The fu­ture of Ukraine’s fight against cor­rup­tion ption

Kyiv Post - - Front Page -

Does Ukraine have a fu­ture with­out a suc­cess­ful anti-cor­rup­tion fight? And could Ukraine in­flu­ence other na­tions with vic­to­ries in its war on cor­rup­tion?

Ahead of pres­i­den­tial and par­lia­men­tary elec­tions next year, Ukraine is be­ing pressed hard to re­turn to the days of ex-Pres­i­dent Vik­tor Yanukovych, where "un­touch­ables" re­mained un­touch­able — and above the law.

Two events high­light an­tag­o­nisms in the rag­ing bat­tle un­der way.

Sergiy Po­tot­skyi, a 52-yearold en­tre­pre­neur who en­rolled for Kyiv-Mo­hyla Academy's An­ti­Cor­rup­tion Cen­ter cer­tifi­cate course, con­fessed to giv­ing bribes to get things done. Then, a vil­lage leader asked for a $90,000 pay­ment. Sergiy de­cided to put an end to the shame­ful prac­tice. He part­nered with the Na­tional An­ti­Cor­rup­tion Bureau of Ukraine, known as NABU. The of­fi­cial was caught red-handed in May. This in­spired Po­tot­skyi to set up a non­govern­men­tal or­ga­ni­za­tion to pro­mote ef­fec­tive tools to fight cor­rup­tion. He came to the pro­gram to learn what more he could do.

Si­mul­ta­ne­ously, 500 kilo­me­ters east of Kyiv, a top cor­rup­tion case was be­ing buried for good by the new Spe­cial­ized Anti-

Cor­rup­tion Pros­e­cu­tor’s of­fice and old courts. Over just a few months, NABU in­ves­ti­gated an Hr 14 mil­lion em­bez­zle­ment scheme in­volv­ing In­te­rior Min­is­ter Arsen Avakov's son, Olek­sandr. Step-by-step, SAP mag­i­cally turned it into an Hr 4 mil­lion fraud case against a scape­goat. Volodymyr Lyv­tyn, who in con­spir­acy with Olek­sandr Avakov, pro­duced and sold to the state low-qual­ity mil­i­tary back­packs. Lytvyn pleaded guilty and in ex­change for softer pun­ish­ment and pro­vid­ing ev­i­dence against an­other per­son — but not against Avakov's son or the deputy min­is­ter. Un­der the plea bar­gain, he con­ve­niently im­pli­cated some­one who died in 2015.

So the ev­i­dence col­lected by NABU against the big fish — the son of the na­tion's top cop and his deputy — will be never pre­sented to pub­lic in the court. The crim­i­nal cases against Olek­sandr Avakov and depu- ty in­te­rior min­is­ter were scan­dalously closed a few weeks ago by Nazar Kholod­nyt­skyi, the se­verely com­pro­mised head of the Spe­cial­ized Anti-Cor­rup­tion Pros­e­cu­tor's Of­fice, who faces al­le­ga­tions of sab­o­tag­ing many cases.

The first ex­am­ple, of Po­tot­skyi, shows that Ukraini­ans will sup­port changes when they start to be­lieve they will ac­tu­ally hap­pen.

But the sec­ond ex­am­ple, of the sab­o­taged case, shows that Ukraine still has its un­touch­ables.

Vot­ers chal­lenge their politi­cians as they check their e-dec­la­ra­tions of in­come and as­sets.

In­ves­tiga­tive jour­nal­ists get valu­able in­for­ma­tion from prop­erty reg­istries.

Civil so­ci­ety con­tests un­com­pet­i­tive pro­cure­ments. Peo­ple ap­peal to NABU for help. But there is no pub­lic trust in the com­pro­mised Na­tional Agency for Cor­rup­tion Preven­tion, the long-awaited new Supreme Court and, now, the Spe­cial­ized An­ti­Cor­rup­tion Pros­e­cu­tor's Of­fice, or SAPO.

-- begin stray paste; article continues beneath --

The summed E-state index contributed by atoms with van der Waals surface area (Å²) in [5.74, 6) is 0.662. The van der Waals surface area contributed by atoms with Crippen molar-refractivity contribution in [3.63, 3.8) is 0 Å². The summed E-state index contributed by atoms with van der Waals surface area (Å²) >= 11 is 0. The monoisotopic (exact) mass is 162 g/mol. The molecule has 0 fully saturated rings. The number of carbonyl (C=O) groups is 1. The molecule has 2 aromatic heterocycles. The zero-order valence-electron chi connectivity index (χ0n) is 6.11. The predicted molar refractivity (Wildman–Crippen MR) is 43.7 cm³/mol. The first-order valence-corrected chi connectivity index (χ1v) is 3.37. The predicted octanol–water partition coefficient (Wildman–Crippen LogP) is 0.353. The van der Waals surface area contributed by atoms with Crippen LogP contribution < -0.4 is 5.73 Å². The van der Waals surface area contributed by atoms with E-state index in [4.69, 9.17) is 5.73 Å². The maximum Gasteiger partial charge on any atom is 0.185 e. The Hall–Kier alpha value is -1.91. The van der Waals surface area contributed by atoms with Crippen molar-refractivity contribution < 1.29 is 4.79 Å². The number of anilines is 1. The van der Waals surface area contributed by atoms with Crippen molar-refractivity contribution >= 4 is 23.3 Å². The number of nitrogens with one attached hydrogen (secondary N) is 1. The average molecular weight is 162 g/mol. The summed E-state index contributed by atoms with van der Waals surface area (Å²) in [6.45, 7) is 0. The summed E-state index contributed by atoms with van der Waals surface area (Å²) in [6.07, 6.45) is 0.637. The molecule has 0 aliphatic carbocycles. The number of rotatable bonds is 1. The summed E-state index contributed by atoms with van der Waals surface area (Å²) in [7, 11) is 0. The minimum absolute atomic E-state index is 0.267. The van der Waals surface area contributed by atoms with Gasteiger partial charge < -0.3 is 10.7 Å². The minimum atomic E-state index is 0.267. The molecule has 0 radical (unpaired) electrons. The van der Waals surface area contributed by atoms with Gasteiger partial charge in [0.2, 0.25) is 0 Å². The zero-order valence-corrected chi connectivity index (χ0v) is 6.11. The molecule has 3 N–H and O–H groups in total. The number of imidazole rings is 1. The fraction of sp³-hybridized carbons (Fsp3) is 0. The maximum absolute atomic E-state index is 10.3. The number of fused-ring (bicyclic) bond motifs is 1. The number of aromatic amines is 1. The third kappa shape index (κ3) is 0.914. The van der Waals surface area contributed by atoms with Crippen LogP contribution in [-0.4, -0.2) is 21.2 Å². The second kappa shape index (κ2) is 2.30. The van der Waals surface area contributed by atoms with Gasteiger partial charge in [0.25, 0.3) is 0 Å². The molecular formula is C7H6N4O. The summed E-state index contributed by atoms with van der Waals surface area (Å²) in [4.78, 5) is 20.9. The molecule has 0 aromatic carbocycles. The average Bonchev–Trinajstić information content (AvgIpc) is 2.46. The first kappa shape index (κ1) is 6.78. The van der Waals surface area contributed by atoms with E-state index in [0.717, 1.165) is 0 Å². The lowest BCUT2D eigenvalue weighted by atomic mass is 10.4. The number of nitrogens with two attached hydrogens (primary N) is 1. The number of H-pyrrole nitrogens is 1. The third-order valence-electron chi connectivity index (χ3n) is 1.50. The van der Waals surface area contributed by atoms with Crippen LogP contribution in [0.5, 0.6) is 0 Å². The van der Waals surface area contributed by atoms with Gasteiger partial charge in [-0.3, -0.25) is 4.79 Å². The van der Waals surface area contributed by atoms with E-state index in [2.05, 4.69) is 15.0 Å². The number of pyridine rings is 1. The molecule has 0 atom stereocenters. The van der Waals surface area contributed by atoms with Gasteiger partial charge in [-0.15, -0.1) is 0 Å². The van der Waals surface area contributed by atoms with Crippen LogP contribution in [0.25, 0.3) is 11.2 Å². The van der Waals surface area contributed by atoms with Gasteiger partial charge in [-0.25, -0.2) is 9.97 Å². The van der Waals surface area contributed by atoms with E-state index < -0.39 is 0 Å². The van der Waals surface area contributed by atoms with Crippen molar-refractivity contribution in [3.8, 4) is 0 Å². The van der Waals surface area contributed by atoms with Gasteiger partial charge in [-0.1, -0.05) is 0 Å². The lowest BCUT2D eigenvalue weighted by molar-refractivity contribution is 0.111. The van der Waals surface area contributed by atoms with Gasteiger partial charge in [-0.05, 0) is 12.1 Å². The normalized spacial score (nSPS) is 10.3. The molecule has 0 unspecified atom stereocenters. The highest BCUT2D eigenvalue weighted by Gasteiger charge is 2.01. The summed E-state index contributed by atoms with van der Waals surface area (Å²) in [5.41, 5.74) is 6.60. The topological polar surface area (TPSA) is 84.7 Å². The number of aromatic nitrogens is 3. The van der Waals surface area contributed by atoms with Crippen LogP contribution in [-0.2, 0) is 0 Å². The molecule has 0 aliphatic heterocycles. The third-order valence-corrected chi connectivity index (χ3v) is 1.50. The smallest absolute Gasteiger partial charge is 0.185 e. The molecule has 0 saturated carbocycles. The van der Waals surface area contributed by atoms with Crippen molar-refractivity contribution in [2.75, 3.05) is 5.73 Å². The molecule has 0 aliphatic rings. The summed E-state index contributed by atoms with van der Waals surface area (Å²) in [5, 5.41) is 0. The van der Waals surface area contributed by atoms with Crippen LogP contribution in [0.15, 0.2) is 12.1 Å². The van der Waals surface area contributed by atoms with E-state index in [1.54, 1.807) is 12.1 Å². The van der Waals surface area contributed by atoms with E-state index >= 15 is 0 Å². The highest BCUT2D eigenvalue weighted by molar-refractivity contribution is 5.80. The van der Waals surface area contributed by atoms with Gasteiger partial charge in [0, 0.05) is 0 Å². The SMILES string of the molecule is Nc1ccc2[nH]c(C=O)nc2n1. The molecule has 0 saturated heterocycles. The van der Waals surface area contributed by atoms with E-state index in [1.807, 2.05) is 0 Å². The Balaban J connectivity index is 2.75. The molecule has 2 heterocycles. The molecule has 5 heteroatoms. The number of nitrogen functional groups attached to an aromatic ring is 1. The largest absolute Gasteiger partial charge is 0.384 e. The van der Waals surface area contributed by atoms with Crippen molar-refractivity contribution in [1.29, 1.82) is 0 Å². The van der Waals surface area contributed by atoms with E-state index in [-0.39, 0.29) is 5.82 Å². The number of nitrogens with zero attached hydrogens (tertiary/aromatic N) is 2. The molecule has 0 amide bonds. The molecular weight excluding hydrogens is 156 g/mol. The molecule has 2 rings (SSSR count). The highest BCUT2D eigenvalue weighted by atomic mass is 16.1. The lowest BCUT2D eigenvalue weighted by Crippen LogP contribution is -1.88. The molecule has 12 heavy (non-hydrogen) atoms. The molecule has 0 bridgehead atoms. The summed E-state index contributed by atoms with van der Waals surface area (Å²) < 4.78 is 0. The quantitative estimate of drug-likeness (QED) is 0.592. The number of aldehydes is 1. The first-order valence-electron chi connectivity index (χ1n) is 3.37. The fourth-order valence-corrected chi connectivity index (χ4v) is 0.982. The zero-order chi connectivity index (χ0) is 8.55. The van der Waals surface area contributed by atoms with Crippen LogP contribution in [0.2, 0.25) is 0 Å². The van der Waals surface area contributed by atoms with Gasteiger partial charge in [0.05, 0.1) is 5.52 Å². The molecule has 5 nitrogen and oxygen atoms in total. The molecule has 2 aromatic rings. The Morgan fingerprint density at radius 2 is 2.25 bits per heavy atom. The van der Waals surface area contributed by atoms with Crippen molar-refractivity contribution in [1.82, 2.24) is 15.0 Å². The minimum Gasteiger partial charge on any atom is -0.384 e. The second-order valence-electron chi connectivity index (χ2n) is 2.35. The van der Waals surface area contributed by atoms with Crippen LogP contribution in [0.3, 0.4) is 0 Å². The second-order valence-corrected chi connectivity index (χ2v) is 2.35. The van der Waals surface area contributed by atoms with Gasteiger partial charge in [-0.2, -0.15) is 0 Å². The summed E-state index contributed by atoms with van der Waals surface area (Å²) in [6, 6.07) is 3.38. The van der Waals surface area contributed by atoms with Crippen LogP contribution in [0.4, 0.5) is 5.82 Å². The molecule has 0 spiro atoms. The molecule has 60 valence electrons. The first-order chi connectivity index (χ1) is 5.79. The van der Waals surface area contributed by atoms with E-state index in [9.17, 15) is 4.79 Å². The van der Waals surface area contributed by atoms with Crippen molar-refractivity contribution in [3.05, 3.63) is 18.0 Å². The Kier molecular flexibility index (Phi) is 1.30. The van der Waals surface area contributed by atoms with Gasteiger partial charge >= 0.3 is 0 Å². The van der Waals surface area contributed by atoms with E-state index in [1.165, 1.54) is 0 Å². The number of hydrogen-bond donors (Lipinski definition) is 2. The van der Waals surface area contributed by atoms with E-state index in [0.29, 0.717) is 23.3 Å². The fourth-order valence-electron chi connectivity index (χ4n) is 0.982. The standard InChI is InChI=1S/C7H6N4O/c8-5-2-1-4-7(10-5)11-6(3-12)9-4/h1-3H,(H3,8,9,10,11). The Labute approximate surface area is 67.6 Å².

While NABU is threat­en­ing cor­rupt elites and re­sist­ing enor­mous pres­sure, SAPO goal seems to be sab­o­tag­ing these in­de­pen­dent in­ves­ti­ga­tions of top cor­rup­tion cases, mak­ing sure they don't pros­e­cuted prop­erly in court.

NABU is an in­ves­tiga­tive agency, set up to col­lect ev­i­dence in cor­rup­tion crimes of top of­fi­cials.

SAPO su­per­vises all NABU in­ves­ti­ga­tions and presents col­lected ev­i­dence to the courts.

So why is there such a dif­fer­ence be­tween these two new in­sti­tu­tions?

To change the fu­ture we have to learn from the past.

In­ter­na­tional in­volve­ment and spe­cific con­di­tion­al­i­ties of for­eign aid played a lead­ing role.

NABU di­rec­tor Artem Syt­nyk was cho­sen by an in­de­pen­dent panel.

SAPO chief Nazar Kholod­nyt­skyi was se­lected by a com­mis­sion in­volv- ing em­ploy­ees of the dis­cred­ited and dis­trusted Pros­e­cu­tor’s Gen­eral Of­fice. In fact, po­ten­tial tar­gets of SAPO cases were choos­ing its lead­er­ship. Would a turkey vote for Christ­mas? But Ukraine is not at a dead end. The way out of this morass is have in­de­pen­dent in­ves­ti­ga­tion of the crim­i­nal case against Kholod­nyt­skyi.

Ac­cord­ing to Ukrain­ska Pravda, one of the na­tion's lead­ing news out­lets, Pros­e­cu­tor Gen­eral Yuriy Lut­senko has been fail­ing to sign a no­tice of sus­pi­cion for al­most half a year.

And a new head of SAPO must be cho­sen strictly in line with In­ter­na­tional Mon­e­tary Fund re­quire­ments, which were not fol­lowed in the 2015 se­lec­tion of Kholod­nyt­skyi.

A suc­cess­ful fight against cor­rup­tion is not only a task for Ukraine, but for many na­tions.

The Western world is in­tox­i­cated with dirty money parked there by klep­to­crats from the poor­est so­ci­eties, whose peo­ple suf­fer from their crooked po­lit­i­cal elite. These klep­to­crats are us­ing the high-priced ser­vices of trained Western lawyers, lob­by­ists and no­taries to white­wash dirty money and rep­u­ta­tion — the en­ablers, as the Hud­son In­sti­tute’s Klep­toc­racy Ini­tia­tive calls them. When the West stops ac­cept­ing dirty money, the klep­to­crats will be locked at home.

The bad news is that the world, un­for­tu­nately, has not yet in­vented a golden recipe for the suc­cess­ful fight against top-level cor­rup­tion. The pow­er­ful are still un­touch­able.

But Ukraine is now a lab­o­ra­tory where this recipe is be­ing tried and tested through ups and downs. With tenac­ity and tal­ent, Ukraine could even change its im­age as en­dem­i­cally cor­rupt to in­vent­ing anti-cor­rup­tion tools em­u­lated around the world.

Daria Kaleniuk is the ex­ec­u­tive di­rec­tor of the Anti-Cor­rup­tion Ac­tion Cen­ter in Kyiv.


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